When meaningful dialogue stalls, sometimes wretched dialogue still continues. Job and his friends aren’t going to persuade each other of their positions, but the talking goes on. And on. The tone and quality are distinctly lower, however. At times, it’s not far short of mud-slinging. Bildad accuses Job of insulting them as being like cattle (v.23), and suggests that Job’s own words are just self-centred lament (v.4). And then comes a familiar thread: that Job is no more than the many wicked men who have lived on earth, ultimately brought down by the judgment their sin deserves (vv.5-21). Job’s name isn’t mentioned – but nobody is deceived.
So, same insinuations of Job’s guilt, and the same angry reaction from Job: Job is angry at these men (19.1-6), and struggling with his feelings towards God (vv.7-20), as he believes that God has turned from friend to enemy, and with that, He has turned the people around Job against him, and made this faithful servant an object of ridicule. “Have pity” (v.21-22).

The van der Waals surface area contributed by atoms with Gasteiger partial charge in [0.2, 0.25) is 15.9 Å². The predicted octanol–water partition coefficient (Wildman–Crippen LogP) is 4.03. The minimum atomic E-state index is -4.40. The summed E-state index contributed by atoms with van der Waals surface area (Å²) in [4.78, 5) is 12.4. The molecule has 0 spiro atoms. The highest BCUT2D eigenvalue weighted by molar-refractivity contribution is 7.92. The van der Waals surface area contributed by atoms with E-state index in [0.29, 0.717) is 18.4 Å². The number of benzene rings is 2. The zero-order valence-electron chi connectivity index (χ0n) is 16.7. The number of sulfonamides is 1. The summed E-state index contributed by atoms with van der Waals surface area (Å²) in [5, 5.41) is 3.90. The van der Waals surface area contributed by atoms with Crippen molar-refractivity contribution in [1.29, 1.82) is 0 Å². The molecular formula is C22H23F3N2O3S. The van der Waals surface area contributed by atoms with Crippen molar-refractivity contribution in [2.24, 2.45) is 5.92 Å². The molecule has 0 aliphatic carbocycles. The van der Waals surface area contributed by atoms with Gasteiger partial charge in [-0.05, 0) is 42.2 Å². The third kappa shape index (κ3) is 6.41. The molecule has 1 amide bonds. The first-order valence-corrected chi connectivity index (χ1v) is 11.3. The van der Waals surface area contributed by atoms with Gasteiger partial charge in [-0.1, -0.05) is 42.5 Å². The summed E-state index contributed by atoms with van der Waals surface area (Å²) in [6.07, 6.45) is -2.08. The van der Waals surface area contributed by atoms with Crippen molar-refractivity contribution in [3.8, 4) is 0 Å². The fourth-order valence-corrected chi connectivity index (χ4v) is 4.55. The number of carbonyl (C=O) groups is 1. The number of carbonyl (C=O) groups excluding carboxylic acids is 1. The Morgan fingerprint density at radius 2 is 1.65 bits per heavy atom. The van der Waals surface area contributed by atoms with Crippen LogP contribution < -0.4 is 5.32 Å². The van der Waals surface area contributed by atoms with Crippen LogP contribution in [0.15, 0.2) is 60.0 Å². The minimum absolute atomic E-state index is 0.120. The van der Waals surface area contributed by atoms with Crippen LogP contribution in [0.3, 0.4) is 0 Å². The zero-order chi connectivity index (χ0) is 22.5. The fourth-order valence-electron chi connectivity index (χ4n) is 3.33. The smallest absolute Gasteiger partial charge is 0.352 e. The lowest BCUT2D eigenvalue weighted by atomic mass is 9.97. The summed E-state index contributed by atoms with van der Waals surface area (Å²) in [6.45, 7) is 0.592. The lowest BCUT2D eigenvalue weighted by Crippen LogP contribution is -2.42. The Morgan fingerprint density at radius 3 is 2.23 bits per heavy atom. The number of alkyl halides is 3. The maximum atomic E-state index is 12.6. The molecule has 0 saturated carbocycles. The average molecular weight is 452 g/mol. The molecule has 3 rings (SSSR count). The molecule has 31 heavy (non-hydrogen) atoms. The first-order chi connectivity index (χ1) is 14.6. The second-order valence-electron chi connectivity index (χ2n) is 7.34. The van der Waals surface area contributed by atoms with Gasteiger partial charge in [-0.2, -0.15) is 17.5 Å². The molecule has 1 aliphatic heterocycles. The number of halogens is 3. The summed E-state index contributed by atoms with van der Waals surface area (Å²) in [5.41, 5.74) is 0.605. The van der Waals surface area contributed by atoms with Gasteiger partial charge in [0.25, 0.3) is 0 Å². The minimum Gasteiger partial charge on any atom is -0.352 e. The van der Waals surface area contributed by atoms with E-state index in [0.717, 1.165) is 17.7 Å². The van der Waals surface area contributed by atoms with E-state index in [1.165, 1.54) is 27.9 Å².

When Job couldn’t be more wretched, faith again breaks forth: with his desperation – and every human being’s desperate longing that their lives mean something, somewhere. He longs that his misery would be recorded and remembered (vv.23-4). Then these astonishing words: he knows that there is hope, there is redemption, there is a God who cares, saves, loves (vv.23-27). He longs for Him. We do, too, and we know Him. His name is Jesus.
We know Him and His hope. Because we do, we fear Him. Yes, we are safe from His wrath, but we never forget the reality of what our sins deserve, and what a great price has been paid for us (v.29). Living close to the cross is the only place for hope, sanity and perseverance this side of that great day.
A Prayer to Pray
Lord, how I need You to keep my focus on Your Son. Outside Him, all is despair and frustration. In Him there is abundant life and hope. Lord, I am so prone to wander. Fix my heart, on Him, in Him, I pray. Amen.